BY ELAINE GOODMAN
Daily Post Correspondent
As Stanford awaits approval to expand by 3.5 million square foot through 2035, neighboring cities are asking what the university’s total future growth will be — and whether further action is needed to protect the foothills from development.
The question about Stanford’s size at final build-out came up repeatedly in comments on a draft environmental impact report for the university’s growth proposal, called the 2018 General Use Permit or GUP. Santa Clara County planners who prepared the environmental report released responses last week to the hundreds of pages of comments.
Palo Alto Mayor Liz Kniss raised the issue of Stanford’s maximum build-out in a Jan. 29 letter to Santa Clara County planning staff.
“To facilitate the long-term planning efforts of the city as well as the county, the city would request that the county require Stanford University to prepare a maximum build-out plan (land use and density) for its future academic and academic support and housing,” Kniss wrote.
Menlo Park Mayor Peter Ohtaki had a similar concern.
“The maximum build-out of the Stanford campus should be identified, defined and evaluated in the 2018 GUP (General Use Permit) and DEIR (Draft Environmental Impact Report),” Ohtaki said in his Feb. 1 letter. “This is important to provide the community and neighboring jurisdictions a clear picture of when growth limits would be reached; further, the current process provides no assurances to the maximum extent of growth and development on the campus.”
Ohtaki also wants Stanford’s current academic growth boundary, which protects foothill lands west of Junipero Serra Boulevard from development, to be preserved for at least the next 50 years.
Under the county’s current rules, the academic growth boundary will stay in place unless Stanford’s central campus grows to 17.3 million square feet of development and four of the five Santa Clara County supervisors vote to change the boundary. In 2025, the requirement to change the growth boundary will become a simple majority vote of the five supervisors.
Palo Alto’s Kniss asked that the requirement for a four-fifths votes of county supervisors to change the growth boundary be extended through 2050.
The county addressed questions about Stanford’s maximum build-out by noting that the environmental report is only intended to evaluate the growth Stanford has proposed in its 2018 General Use Permit, and not any potential growth after that.
Stanford’s current proposal includes 2,275,000 square feet of new academic and academic support facilities in unincorporated Santa Clara County, plus 3,150 housing units or beds, which would add another 1.2 million square feet.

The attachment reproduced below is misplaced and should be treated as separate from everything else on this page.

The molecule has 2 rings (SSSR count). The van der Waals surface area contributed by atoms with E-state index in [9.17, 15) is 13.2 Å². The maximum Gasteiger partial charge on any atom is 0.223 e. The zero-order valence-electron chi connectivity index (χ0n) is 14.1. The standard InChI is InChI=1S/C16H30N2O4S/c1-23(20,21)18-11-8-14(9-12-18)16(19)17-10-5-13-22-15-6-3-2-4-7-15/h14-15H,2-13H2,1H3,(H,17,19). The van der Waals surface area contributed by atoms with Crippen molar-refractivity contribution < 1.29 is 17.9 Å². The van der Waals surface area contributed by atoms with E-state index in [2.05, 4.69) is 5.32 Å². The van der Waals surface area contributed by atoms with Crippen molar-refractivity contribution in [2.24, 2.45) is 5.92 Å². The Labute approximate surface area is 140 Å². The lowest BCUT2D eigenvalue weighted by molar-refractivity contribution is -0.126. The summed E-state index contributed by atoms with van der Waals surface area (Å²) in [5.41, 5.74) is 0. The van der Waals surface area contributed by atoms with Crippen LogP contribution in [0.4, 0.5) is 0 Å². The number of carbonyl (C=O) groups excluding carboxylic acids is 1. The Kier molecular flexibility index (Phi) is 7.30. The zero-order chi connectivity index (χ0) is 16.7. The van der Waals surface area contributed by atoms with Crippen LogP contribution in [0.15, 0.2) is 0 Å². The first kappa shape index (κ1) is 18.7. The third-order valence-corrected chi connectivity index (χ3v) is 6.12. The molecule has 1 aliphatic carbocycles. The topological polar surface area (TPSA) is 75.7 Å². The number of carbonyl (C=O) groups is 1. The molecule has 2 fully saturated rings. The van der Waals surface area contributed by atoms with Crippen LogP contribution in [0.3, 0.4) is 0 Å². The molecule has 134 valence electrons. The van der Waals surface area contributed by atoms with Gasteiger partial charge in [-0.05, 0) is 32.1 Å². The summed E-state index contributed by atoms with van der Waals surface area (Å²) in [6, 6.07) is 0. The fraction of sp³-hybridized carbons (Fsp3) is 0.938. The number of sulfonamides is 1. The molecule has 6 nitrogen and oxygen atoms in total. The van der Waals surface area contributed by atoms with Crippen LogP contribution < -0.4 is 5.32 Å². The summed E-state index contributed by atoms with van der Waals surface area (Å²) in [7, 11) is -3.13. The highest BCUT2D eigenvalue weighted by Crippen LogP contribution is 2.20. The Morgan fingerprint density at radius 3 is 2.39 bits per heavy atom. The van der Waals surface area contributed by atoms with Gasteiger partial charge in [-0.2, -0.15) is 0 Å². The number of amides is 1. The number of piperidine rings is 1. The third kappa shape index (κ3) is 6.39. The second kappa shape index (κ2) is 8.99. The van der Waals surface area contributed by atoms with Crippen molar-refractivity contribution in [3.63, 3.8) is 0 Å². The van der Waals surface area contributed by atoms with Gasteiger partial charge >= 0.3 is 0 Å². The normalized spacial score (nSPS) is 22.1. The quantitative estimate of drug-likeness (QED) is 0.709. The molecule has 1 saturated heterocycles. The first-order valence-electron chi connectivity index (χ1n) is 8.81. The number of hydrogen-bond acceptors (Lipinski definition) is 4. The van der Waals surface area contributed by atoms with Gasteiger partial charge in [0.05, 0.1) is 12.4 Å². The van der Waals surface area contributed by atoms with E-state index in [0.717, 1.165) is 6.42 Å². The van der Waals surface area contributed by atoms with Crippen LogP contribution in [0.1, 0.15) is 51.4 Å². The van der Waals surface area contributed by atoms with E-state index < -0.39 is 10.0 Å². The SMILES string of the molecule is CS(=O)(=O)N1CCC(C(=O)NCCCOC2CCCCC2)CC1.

‘Hypothetical maximum’ growth
In response to comments on the growth boundary and maximum build-out, the county also pointed to a study it released in September, called the Sustainable Development Study Supplement. The study looked at a “hypothetical maximum” for development of Stanford’s lands in the unincorporated county, and found that theoretically the university could go from its current 15 million square feet to 44 million square feet without building outside of the growth boundary.
The study emphasized that the analysis “does not represent a forecast or prediction of future development, and, importantly, does not reflect any specific or proposed plans by Stanford or the county.”
It wasn’t immediately known whether the two cities were satisfied with the county’s responses to their comments on the environmental report.
In his comment letter from earlier this year, Ohtaki, Menlo Park’s mayor, also wanted more details on what the academic facilities would include.
The city of East Palo Alto had the same question.
“If the facilities are developed as all classrooms, there may be a different traffic impact than there would be if the facilities were developed as classrooms, a gymnasium, a performing arts auditorium, and university offices,” Rick Jarvis, an attorney representing East Palo Alto, said in comments on the draft environmental report.
The county’s response notes that the environmental report includes definitions for academic and academic support space. And the EIR discusses how much growth will occur within various “districts” on campus.
But the draft EIR acknowledges that “no site-specific projects and locations have been identified for development under the proposed 2018 General Use Permit,” the county said.
Previous stories on the Stanford Final Environmental Impact Statement